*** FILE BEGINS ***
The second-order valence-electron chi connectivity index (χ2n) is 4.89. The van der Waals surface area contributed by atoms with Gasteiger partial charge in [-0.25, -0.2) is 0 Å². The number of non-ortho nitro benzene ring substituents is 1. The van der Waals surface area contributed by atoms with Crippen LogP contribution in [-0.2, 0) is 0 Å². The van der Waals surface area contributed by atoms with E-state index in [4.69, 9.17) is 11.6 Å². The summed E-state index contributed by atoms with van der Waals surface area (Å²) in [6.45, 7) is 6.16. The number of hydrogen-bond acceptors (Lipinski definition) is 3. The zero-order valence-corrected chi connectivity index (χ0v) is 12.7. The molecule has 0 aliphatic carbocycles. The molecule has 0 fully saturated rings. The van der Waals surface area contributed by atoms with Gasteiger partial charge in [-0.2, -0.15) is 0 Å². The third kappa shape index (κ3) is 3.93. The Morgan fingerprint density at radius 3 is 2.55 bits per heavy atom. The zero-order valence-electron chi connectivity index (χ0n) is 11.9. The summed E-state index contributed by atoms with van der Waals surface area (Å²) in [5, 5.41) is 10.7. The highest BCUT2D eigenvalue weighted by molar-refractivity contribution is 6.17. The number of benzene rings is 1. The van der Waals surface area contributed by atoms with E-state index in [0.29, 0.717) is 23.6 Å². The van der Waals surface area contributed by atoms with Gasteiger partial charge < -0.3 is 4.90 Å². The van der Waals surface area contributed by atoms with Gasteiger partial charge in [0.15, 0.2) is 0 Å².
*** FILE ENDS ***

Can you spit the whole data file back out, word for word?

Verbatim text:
The second-order valence-electron chi connectivity index (χ2n) is 4.89. The van der Waals surface area contributed by atoms with Gasteiger partial charge in [-0.25, -0.2) is 0 Å². The number of non-ortho nitro benzene ring substituents is 1. The van der Waals surface area contributed by atoms with Crippen LogP contribution in [-0.2, 0) is 0 Å². The van der Waals surface area contributed by atoms with E-state index in [4.69, 9.17) is 11.6 Å². The summed E-state index contributed by atoms with van der Waals surface area (Å²) in [6.45, 7) is 6.16. The number of hydrogen-bond acceptors (Lipinski definition) is 3. The zero-order valence-corrected chi connectivity index (χ0v) is 12.7. The molecule has 0 aliphatic carbocycles. The molecule has 0 fully saturated rings. The van der Waals surface area contributed by atoms with Gasteiger partial charge in [-0.2, -0.15) is 0 Å². The third kappa shape index (κ3) is 3.93. The Morgan fingerprint density at radius 3 is 2.55 bits per heavy atom. The zero-order valence-electron chi connectivity index (χ0n) is 11.9. The summed E-state index contributed by atoms with van der Waals surface area (Å²) in [5, 5.41) is 10.7. The highest BCUT2D eigenvalue weighted by molar-refractivity contribution is 6.17. The number of benzene rings is 1. The van der Waals surface area contributed by atoms with E-state index in [0.29, 0.717) is 23.6 Å². The van der Waals surface area contributed by atoms with Gasteiger partial charge < -0.3 is 4.90 Å². The van der Waals surface area contributed by atoms with Gasteiger partial charge in [0.15, 0.2) is 0 Å².